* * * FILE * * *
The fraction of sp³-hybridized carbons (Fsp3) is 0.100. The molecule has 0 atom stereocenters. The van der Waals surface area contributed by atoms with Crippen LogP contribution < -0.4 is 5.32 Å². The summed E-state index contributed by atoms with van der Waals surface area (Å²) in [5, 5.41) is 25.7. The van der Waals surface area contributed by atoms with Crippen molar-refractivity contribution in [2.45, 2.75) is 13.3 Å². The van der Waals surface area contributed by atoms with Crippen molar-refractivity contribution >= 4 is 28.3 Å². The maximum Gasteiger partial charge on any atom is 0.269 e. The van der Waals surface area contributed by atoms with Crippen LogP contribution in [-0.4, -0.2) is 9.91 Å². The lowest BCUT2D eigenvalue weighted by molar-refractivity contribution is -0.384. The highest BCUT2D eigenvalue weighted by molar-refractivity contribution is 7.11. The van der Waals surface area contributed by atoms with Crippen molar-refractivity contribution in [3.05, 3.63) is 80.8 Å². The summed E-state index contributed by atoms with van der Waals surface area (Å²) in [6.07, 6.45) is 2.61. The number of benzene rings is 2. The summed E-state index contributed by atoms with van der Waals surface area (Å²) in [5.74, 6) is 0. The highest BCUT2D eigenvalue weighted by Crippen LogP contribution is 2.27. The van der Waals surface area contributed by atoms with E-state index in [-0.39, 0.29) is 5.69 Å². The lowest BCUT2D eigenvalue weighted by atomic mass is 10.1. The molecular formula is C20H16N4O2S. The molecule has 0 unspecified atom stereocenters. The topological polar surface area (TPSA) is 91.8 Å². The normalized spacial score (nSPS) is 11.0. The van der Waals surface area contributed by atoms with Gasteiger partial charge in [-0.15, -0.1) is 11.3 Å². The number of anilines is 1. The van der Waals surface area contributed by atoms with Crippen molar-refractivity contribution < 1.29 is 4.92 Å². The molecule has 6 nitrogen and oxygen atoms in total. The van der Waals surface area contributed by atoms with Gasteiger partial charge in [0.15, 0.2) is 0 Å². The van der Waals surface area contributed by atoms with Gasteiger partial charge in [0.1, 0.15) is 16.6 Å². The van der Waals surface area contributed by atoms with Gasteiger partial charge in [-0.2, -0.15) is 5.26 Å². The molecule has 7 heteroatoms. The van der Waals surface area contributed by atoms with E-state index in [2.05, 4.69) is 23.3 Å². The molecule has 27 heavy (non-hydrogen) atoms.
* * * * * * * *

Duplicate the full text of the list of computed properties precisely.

The fraction of sp³-hybridized carbons (Fsp3) is 0.100. The molecule has 0 atom stereocenters. The van der Waals surface area contributed by atoms with Crippen LogP contribution < -0.4 is 5.32 Å². The summed E-state index contributed by atoms with van der Waals surface area (Å²) in [5, 5.41) is 25.7. The van der Waals surface area contributed by atoms with Crippen molar-refractivity contribution in [2.45, 2.75) is 13.3 Å². The van der Waals surface area contributed by atoms with Crippen molar-refractivity contribution >= 4 is 28.3 Å². The maximum Gasteiger partial charge on any atom is 0.269 e. The van der Waals surface area contributed by atoms with Crippen LogP contribution in [-0.4, -0.2) is 9.91 Å². The lowest BCUT2D eigenvalue weighted by molar-refractivity contribution is -0.384. The highest BCUT2D eigenvalue weighted by molar-refractivity contribution is 7.11. The van der Waals surface area contributed by atoms with Crippen molar-refractivity contribution in [3.05, 3.63) is 80.8 Å². The summed E-state index contributed by atoms with van der Waals surface area (Å²) in [6.07, 6.45) is 2.61. The number of benzene rings is 2. The summed E-state index contributed by atoms with van der Waals surface area (Å²) in [5.74, 6) is 0. The highest BCUT2D eigenvalue weighted by Crippen LogP contribution is 2.27. The van der Waals surface area contributed by atoms with E-state index in [-0.39, 0.29) is 5.69 Å². The lowest BCUT2D eigenvalue weighted by atomic mass is 10.1. The molecular formula is C20H16N4O2S. The molecule has 0 unspecified atom stereocenters. The topological polar surface area (TPSA) is 91.8 Å². The normalized spacial score (nSPS) is 11.0. The van der Waals surface area contributed by atoms with Gasteiger partial charge in [-0.15, -0.1) is 11.3 Å². The number of anilines is 1. The van der Waals surface area contributed by atoms with Crippen molar-refractivity contribution < 1.29 is 4.92 Å². The molecule has 6 nitrogen and oxygen atoms in total. The van der Waals surface area contributed by atoms with Gasteiger partial charge in [0.15, 0.2) is 0 Å². The van der Waals surface area contributed by atoms with Gasteiger partial charge in [0.1, 0.15) is 16.6 Å². The van der Waals surface area contributed by atoms with Gasteiger partial charge in [-0.2, -0.15) is 5.26 Å². The molecule has 7 heteroatoms. The van der Waals surface area contributed by atoms with E-state index in [2.05, 4.69) is 23.3 Å². The molecule has 27 heavy (non-hydrogen) atoms.